• Another option? says:

    I understand that sometimes it is necessary to travel alone, and my husband and I used to travel alone quite frequently, he went on work-related trips, and I went to help my aging parents. We ended up in two separate worlds. One of the best decisions we’ve made is to be determined to travel together whenever possible. Now we are engaged in each others’ lives and our marriage is so much closer. (Plus it takes away temptations that he has had to view porn while I was gone.) It has been financially difficult sometimes, but we feel that God will provide, somehow. And our family and friends think we’re rather strange to always want to travel together. And yet, they seem to admire our decision.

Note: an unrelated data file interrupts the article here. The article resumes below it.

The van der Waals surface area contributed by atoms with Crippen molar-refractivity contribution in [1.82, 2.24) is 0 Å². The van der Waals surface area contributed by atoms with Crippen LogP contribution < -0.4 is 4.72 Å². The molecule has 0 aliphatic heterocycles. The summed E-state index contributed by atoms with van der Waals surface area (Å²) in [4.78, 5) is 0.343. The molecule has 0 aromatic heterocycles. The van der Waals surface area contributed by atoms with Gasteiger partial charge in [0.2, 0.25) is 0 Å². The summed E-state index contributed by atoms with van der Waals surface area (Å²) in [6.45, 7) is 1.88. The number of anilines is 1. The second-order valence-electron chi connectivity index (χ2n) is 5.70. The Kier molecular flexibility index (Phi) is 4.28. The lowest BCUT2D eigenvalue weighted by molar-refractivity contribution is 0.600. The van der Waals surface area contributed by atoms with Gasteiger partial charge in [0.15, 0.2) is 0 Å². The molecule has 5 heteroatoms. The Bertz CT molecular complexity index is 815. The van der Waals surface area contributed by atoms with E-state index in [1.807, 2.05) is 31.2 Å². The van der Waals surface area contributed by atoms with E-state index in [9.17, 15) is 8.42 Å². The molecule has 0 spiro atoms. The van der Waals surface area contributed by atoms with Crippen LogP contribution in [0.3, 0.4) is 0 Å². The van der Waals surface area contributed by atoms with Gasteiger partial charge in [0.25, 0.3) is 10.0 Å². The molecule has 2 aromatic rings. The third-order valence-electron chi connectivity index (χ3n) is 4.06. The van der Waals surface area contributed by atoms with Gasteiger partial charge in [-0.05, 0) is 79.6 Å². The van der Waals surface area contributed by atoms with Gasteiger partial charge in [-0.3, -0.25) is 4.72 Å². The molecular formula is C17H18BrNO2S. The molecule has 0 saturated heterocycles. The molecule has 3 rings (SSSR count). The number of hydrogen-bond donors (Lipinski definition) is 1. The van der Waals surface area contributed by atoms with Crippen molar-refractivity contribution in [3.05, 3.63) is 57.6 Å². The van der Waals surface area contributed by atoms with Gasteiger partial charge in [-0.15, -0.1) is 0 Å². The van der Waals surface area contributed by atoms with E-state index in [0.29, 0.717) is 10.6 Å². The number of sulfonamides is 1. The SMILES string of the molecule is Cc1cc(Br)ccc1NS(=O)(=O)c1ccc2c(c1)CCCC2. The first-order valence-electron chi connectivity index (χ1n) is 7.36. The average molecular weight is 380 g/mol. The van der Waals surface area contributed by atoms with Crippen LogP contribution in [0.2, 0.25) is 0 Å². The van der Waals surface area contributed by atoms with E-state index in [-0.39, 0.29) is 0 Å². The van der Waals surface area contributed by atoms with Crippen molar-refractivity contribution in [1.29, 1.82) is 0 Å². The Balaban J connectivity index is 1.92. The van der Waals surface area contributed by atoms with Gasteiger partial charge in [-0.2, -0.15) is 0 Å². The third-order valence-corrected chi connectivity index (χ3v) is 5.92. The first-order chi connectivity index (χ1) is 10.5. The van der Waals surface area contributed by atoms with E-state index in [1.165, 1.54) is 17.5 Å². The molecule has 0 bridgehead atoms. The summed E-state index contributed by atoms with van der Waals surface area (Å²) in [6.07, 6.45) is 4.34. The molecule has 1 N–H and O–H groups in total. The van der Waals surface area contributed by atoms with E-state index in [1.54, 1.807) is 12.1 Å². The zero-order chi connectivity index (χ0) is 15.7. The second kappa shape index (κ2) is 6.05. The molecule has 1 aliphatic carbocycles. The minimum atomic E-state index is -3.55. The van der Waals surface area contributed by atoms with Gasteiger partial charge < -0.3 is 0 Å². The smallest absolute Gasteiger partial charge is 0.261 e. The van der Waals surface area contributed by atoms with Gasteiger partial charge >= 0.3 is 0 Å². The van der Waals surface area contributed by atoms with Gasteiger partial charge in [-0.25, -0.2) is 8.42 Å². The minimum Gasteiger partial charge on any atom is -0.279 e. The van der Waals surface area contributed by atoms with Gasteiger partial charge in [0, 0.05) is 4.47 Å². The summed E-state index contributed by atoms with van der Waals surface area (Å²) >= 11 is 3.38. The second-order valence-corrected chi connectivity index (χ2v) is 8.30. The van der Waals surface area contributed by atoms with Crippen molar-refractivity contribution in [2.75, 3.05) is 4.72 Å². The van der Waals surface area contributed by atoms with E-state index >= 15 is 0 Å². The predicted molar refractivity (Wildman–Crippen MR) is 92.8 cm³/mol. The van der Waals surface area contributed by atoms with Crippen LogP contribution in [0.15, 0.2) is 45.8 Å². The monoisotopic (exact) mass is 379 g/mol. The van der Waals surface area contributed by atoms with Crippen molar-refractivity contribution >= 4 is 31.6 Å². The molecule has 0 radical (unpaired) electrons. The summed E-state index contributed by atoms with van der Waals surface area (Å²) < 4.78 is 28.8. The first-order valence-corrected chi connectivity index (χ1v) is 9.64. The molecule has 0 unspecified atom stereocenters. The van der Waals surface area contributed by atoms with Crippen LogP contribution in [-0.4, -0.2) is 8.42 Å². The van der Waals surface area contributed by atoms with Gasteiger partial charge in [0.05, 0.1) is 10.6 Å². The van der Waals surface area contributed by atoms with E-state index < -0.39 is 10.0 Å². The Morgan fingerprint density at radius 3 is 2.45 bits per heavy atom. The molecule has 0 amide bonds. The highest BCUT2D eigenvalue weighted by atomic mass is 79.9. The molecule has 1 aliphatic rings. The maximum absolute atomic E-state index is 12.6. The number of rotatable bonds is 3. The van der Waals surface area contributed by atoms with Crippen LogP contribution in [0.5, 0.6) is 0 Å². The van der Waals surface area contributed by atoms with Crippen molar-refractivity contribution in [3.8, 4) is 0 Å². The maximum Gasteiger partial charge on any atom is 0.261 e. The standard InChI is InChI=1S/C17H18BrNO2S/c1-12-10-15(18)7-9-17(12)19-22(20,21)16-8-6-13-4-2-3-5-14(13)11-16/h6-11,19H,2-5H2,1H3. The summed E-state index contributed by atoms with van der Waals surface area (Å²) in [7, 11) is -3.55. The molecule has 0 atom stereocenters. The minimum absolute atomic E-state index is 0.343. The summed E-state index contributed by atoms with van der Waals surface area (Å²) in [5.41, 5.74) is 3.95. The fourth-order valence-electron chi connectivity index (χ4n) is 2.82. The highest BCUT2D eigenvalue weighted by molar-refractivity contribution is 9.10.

• Mark Frink says:

    We have found that Skyping each other at the end of the day is a great way to catch up. Seeing each other is much better than just talking. This can be done from any hotel room using your smartphone, tablet or computer and the cost is $0.00. When we can, we also try to Skype at the start of our day and read a chapter from the bible and pray together. This helps us tremendously.

  • Lea Ann says: